Java SE Traffic Management
By dannycoward on Mar 11, 2009
Think of concurrent programming as nothing more than traffic management.
You may have been lucky in your programming work so far only to have to think about a single lane of traffic, relying on the road authorities periodically to raise the speed limit to allow your vehicles to go faster. But as hardware makers lay wider freeways with multiple lanes, and as your traffic gets heavier, you may need to start worrying about how to use the capacity better to get everyone where they need to be on time.
Perhaps building a thread gate, the equivalent of a traffic signal. As this article shows, and as applied to a prime number generator, a thread gate let you manage the execution of tasks where there are dependency on the completion of some of the tasks on others in your program. Just as traffic at a four-way intersection is regulated by a rule, albeit at intersections, a simple one: each two way direction takes it in turns to avoid collisions.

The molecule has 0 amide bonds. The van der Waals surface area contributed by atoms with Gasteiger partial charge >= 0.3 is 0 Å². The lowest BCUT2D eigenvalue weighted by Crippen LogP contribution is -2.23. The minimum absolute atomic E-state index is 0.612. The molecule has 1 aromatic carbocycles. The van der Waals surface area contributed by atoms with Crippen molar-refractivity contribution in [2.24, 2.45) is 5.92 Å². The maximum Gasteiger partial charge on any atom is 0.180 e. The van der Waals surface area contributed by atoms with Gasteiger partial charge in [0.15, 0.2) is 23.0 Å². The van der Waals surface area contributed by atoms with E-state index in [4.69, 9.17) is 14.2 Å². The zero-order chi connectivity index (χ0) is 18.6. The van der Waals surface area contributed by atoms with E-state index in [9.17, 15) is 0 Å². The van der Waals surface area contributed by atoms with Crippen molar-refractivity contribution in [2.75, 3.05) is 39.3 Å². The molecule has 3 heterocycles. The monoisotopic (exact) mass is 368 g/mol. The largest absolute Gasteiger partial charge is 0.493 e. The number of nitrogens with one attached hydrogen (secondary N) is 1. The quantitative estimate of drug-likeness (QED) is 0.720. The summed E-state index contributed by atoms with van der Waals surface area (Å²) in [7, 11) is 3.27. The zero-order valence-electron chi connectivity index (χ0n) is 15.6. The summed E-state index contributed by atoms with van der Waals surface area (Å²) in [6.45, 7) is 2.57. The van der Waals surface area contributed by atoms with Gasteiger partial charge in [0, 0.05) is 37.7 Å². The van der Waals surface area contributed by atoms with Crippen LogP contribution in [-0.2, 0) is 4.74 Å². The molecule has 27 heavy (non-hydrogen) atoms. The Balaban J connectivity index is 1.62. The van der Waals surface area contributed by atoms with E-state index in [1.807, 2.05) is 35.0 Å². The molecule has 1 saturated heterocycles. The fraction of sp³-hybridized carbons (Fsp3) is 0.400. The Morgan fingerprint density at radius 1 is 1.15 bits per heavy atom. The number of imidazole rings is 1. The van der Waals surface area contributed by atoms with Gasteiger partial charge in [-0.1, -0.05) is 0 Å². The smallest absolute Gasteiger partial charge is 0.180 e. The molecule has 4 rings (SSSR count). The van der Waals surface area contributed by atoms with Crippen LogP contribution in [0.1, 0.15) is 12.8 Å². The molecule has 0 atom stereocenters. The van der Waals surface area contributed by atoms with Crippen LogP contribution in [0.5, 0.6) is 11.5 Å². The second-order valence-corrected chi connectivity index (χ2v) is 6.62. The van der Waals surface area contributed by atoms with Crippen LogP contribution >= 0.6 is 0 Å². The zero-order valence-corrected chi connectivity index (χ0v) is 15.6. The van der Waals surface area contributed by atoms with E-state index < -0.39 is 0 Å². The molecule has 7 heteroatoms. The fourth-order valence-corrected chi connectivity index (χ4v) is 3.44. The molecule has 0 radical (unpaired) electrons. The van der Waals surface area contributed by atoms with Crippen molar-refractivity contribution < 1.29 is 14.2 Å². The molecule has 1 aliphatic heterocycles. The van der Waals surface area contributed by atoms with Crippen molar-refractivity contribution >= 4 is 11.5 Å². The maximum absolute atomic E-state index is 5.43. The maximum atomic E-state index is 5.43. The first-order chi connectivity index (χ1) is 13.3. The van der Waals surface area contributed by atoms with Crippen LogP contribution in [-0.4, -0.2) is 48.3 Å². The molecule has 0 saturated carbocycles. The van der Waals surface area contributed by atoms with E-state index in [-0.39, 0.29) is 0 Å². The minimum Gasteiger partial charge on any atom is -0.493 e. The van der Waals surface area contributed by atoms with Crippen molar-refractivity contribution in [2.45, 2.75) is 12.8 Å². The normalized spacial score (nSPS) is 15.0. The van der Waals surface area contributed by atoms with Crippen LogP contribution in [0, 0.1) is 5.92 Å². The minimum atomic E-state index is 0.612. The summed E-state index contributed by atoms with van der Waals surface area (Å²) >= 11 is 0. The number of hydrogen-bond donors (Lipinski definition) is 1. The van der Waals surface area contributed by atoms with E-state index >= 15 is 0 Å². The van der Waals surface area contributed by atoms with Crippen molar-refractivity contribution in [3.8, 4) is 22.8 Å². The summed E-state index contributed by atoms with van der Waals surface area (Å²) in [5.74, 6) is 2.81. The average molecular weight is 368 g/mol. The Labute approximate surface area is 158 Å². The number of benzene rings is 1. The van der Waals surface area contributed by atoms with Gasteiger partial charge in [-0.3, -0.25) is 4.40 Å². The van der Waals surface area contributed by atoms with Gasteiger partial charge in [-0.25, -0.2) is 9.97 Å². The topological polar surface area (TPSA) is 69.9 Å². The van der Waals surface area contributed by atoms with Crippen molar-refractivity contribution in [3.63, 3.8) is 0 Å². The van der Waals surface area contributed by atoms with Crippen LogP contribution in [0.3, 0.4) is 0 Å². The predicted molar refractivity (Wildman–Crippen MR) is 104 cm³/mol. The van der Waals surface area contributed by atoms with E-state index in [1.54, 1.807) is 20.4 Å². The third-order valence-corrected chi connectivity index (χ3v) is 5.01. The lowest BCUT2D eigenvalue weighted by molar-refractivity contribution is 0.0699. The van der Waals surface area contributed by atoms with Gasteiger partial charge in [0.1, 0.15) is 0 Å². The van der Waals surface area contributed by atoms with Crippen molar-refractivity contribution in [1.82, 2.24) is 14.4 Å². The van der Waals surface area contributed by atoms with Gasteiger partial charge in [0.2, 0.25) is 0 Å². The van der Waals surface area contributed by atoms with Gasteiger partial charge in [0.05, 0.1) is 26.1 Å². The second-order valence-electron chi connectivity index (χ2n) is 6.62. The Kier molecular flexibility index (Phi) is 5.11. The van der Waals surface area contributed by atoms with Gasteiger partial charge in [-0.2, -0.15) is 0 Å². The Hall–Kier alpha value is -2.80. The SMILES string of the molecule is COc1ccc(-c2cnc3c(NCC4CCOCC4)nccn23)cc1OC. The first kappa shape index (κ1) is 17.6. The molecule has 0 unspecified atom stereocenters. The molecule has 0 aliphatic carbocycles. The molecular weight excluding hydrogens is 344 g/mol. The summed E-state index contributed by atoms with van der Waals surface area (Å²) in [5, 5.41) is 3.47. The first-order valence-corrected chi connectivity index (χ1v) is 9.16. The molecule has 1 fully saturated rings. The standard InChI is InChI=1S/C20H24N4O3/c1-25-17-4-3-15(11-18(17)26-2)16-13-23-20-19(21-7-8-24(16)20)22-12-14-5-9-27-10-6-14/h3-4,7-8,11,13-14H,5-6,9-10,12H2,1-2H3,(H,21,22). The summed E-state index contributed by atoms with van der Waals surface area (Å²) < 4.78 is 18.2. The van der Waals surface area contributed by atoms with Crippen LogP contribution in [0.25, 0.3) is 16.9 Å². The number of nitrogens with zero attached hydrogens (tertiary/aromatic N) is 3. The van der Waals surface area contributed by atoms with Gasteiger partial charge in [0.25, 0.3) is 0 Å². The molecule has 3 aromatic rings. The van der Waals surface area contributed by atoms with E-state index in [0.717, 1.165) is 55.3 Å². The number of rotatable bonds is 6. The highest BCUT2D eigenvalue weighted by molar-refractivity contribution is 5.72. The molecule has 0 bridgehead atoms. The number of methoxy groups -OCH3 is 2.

Or using a BlockingQueue, already part of Java SE. A BlockingQueue is something akin to the kind of smart traffic signals that tracks waiting vehicles to decide when to allow them to pass. This blog illustrates its use in bridging the gap between two intensive tasks: parsing large amounts of data from heterogenous sources, and persisting it.
Or, looking ahead to JDK7, a variant on the BlockingQueue called the TransferQueue, described in detail here. Although not a perfect anaogy, its smarter kind of traffic signal you have have seen metering traffic entering freeways, which takes into account both waiting vehicles and the flow of traffic on the freeway.
So if you're tiring of life in the single lane, maybe its time to experiment with the Concurrency Utilities in Java SE, and look further down the freeway to those coming in the future.
Update: Do check out Brian's talk about parallelism in Java from Devoxx here (How could the Janitor forget, he was in the audience). Thanks Patrick for the tip.